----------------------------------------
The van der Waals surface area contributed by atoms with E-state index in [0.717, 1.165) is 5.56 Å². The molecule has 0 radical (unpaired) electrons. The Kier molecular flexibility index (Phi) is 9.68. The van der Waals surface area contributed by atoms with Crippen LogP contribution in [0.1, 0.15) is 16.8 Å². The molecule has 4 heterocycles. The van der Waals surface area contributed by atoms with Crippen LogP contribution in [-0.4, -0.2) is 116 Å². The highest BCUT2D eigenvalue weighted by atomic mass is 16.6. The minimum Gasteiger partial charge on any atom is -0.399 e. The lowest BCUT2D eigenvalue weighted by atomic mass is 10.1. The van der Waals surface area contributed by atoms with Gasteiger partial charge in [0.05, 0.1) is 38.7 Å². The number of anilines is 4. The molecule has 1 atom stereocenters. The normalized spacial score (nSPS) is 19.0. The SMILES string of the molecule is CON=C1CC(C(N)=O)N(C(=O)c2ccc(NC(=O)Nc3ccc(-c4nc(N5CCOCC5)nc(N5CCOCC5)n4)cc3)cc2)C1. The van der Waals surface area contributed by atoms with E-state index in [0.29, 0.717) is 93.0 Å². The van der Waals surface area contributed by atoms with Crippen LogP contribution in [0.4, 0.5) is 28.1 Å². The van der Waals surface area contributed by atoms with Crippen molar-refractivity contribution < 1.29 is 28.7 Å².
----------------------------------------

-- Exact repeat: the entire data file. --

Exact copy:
The van der Waals surface area contributed by atoms with E-state index in [0.717, 1.165) is 5.56 Å². The molecule has 0 radical (unpaired) electrons. The Kier molecular flexibility index (Phi) is 9.68. The van der Waals surface area contributed by atoms with Crippen LogP contribution in [0.1, 0.15) is 16.8 Å². The molecule has 4 heterocycles. The van der Waals surface area contributed by atoms with Crippen LogP contribution in [-0.4, -0.2) is 116 Å². The highest BCUT2D eigenvalue weighted by atomic mass is 16.6. The minimum Gasteiger partial charge on any atom is -0.399 e. The lowest BCUT2D eigenvalue weighted by atomic mass is 10.1. The van der Waals surface area contributed by atoms with Gasteiger partial charge in [0.05, 0.1) is 38.7 Å². The number of anilines is 4. The molecule has 1 atom stereocenters. The normalized spacial score (nSPS) is 19.0. The SMILES string of the molecule is CON=C1CC(C(N)=O)N(C(=O)c2ccc(NC(=O)Nc3ccc(-c4nc(N5CCOCC5)nc(N5CCOCC5)n4)cc3)cc2)C1. The van der Waals surface area contributed by atoms with E-state index in [0.29, 0.717) is 93.0 Å². The van der Waals surface area contributed by atoms with Crippen LogP contribution in [0.4, 0.5) is 28.1 Å². The van der Waals surface area contributed by atoms with Crippen molar-refractivity contribution < 1.29 is 28.7 Å².